How to Move Your Work from Scrivener to Word – 2 Easy Ways

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Writers who are new to Scrivener or are researching it prior to purchasing it sometimes ask, “Can Scrivener export to Word.”

The answer to that question is yes. We’ll look at two ways you, as a writer, can move your work from Scrivener to Word—exporting or compiling. Which method you should use depends upon how you want to see your work once it is in Word.

Note: Version 3 of Scrivener for Windows was finally released in late March, 2021. Literature and Latte, the makers of Scrivener, say that Version 3 for Windows is “on par” with Version 3 for Mac. Other than the visual appearance of the Windows version vs the appearance of the Mac version, I’ve not found any significant differences between the two. Except where indicated in this tutorial, instructions will be the same for Scrivener V3 for Windows and Mac. Because many users still have V1 for Windows, I will include instructions, but label them for Windows-V1.

Scrivener is an incredible bargain at its full price of $49.00 for Mac or Windows. However, if you own version one of Scrivener for Windows, upgrades are available free of charge or at reduced prices depending upon when you bought version one. Purchase or upgrade Scrivener here.

How to move your work from Scrivener to Word using the Export feature.

The Export feature in Scrivener is best used when you want each of your Scrivener text documents to be separate Word files.

You can export each text document from Scrivener to Word as a separate .docx.

An example of a time when that might come in handy is right here with this article. I write the first drafts of my Techie Senior articles and Tipsheets in Scrivener.  Scrivener files have the extension .scriv. In one Scrivener file I have a lot of folders named for article categories. Inside those folders are articles in those categories. One of those folders is named Scrivener. This article is being written and saved in that folder.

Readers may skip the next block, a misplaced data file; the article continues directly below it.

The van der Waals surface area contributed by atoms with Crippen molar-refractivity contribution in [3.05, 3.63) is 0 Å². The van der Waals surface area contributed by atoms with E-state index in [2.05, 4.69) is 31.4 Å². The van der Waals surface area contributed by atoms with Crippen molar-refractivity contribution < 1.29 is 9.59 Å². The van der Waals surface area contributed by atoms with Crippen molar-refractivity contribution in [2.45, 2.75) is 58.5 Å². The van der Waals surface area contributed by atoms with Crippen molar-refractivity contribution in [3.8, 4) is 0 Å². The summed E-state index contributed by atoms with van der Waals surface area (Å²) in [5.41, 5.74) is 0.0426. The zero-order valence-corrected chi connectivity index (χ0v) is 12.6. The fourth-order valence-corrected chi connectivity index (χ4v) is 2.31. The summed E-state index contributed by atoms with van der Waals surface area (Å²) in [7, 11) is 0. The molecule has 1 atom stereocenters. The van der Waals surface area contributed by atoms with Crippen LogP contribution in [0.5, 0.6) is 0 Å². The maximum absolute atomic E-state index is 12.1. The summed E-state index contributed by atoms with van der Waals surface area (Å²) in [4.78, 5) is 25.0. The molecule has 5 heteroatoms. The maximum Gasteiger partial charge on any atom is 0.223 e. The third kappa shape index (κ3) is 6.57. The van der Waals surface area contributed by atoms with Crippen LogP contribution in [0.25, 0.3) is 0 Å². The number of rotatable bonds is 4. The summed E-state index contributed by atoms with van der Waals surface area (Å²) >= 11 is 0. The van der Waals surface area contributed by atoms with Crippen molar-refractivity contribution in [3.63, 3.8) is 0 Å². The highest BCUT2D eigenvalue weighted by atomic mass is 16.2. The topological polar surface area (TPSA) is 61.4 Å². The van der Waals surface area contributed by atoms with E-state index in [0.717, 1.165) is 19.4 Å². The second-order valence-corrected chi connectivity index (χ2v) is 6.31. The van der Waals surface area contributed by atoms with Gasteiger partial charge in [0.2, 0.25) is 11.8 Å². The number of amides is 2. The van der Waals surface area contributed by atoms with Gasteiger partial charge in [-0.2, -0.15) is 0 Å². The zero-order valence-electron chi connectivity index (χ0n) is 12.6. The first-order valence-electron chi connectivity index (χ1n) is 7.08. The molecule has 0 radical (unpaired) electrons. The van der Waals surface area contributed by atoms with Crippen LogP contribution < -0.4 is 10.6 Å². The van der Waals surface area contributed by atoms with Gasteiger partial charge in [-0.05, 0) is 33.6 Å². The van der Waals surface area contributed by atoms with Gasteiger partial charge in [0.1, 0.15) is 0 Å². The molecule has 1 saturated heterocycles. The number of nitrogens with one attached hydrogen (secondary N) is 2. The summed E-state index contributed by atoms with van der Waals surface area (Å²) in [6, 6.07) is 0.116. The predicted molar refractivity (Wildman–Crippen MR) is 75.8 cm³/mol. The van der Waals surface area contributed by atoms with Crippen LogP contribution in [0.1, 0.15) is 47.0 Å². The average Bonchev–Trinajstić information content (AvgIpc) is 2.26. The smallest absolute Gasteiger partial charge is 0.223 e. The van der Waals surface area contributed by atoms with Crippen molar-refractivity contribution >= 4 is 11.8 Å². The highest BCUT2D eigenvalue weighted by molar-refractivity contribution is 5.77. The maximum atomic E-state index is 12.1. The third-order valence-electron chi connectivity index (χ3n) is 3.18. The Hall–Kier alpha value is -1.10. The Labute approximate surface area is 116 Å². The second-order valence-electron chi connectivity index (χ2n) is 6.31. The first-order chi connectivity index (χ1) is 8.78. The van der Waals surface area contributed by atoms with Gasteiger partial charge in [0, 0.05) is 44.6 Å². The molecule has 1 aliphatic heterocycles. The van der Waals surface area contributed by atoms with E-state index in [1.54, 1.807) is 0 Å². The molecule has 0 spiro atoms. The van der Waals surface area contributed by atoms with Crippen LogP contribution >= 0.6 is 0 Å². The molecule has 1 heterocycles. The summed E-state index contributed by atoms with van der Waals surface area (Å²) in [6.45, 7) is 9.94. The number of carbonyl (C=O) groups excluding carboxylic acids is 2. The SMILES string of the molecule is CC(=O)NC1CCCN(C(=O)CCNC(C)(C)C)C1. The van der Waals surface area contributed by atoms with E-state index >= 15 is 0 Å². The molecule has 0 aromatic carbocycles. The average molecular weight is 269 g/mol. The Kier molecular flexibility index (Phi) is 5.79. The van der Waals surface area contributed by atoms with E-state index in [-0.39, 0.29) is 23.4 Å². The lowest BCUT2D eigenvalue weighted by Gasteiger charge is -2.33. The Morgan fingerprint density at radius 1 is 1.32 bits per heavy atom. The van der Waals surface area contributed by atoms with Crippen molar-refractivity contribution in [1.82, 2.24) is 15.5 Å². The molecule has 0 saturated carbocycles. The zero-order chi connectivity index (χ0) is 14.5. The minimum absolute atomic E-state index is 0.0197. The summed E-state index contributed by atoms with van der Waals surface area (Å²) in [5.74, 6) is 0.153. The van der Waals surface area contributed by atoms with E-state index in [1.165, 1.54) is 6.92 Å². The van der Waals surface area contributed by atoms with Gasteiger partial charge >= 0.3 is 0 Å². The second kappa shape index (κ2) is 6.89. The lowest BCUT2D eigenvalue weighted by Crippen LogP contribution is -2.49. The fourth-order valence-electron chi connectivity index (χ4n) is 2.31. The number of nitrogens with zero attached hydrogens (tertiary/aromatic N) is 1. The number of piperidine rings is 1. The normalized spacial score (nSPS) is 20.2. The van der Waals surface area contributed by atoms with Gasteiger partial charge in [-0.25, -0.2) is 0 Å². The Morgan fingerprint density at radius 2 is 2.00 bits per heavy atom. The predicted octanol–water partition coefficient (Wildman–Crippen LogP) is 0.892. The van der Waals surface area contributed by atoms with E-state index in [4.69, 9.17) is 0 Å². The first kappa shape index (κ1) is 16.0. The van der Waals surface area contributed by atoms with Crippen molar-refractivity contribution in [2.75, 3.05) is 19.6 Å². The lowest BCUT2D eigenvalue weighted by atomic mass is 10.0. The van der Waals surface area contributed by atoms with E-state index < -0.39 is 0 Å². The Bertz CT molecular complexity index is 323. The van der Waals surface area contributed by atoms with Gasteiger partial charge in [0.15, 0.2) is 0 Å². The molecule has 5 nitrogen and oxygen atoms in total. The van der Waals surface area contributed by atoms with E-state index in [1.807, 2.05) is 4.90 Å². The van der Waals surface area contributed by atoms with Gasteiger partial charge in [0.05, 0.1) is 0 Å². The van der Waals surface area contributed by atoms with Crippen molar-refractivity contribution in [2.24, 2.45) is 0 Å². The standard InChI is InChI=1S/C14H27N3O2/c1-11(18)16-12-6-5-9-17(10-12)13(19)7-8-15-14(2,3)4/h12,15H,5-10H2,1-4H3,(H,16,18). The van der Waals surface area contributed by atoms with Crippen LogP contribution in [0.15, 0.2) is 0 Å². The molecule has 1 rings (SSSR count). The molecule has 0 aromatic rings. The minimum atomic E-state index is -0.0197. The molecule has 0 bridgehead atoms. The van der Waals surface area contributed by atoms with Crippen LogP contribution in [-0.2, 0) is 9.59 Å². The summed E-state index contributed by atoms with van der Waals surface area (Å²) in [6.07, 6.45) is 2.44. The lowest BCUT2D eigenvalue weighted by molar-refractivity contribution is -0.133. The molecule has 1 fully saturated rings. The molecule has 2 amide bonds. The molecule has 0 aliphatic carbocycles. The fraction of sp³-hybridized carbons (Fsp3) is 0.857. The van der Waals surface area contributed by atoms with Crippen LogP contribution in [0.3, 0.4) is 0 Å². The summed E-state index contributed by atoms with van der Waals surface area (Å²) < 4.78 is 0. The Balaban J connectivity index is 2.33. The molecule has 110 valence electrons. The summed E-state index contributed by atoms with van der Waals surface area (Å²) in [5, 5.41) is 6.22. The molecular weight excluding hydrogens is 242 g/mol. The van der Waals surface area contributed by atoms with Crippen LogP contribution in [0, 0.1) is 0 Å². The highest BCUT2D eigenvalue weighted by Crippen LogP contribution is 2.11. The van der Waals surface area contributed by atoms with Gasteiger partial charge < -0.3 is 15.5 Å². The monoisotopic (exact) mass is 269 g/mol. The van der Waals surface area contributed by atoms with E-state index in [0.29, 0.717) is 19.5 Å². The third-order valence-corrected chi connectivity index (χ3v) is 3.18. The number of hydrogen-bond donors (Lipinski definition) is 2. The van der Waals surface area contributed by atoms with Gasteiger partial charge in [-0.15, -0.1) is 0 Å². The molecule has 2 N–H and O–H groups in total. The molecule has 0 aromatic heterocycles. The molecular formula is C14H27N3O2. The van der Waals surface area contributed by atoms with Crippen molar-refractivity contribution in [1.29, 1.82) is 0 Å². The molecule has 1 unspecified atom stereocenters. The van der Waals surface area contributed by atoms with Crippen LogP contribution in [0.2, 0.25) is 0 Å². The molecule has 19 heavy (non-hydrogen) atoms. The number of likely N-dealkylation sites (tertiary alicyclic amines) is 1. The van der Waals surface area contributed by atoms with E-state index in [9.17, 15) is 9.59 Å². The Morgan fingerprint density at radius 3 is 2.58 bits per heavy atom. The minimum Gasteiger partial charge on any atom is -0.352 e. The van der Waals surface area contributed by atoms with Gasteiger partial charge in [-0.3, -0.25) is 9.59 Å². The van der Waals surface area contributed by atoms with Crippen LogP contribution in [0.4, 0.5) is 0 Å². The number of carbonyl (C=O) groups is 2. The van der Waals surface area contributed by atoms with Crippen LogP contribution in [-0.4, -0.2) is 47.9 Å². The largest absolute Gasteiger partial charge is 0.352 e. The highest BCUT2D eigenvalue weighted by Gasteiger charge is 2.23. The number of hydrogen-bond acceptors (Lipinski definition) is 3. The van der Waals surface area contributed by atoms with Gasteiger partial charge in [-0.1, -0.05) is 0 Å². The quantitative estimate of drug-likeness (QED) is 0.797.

If I wanted to move my Scrivener articles to Word, I would export them so that they would make the move as separate .docx files. The files are all related in that they are drafts of Scrivener articles. But each of them is a standalone article covering a different feature or aspect of the software unlike the chapters, scenes, or sections in a book.

Scrivener V3 for Windows - export files panel
Scrivener V3 for Windows – export files panel

Instead of categories and articles, another of my .scriv files might contain chapters, scenes, or sections of a larger document like a book. Each of those chapters, scenes, or sections might be separate documents in Scrivener, but in Word they would belong in the same long book manuscript. In that case, compiling would be the more appropriate way to move the files to Word.

In this tutorial Scrivener documents will refer to the individual text files that make up your .scriv Scrivener file.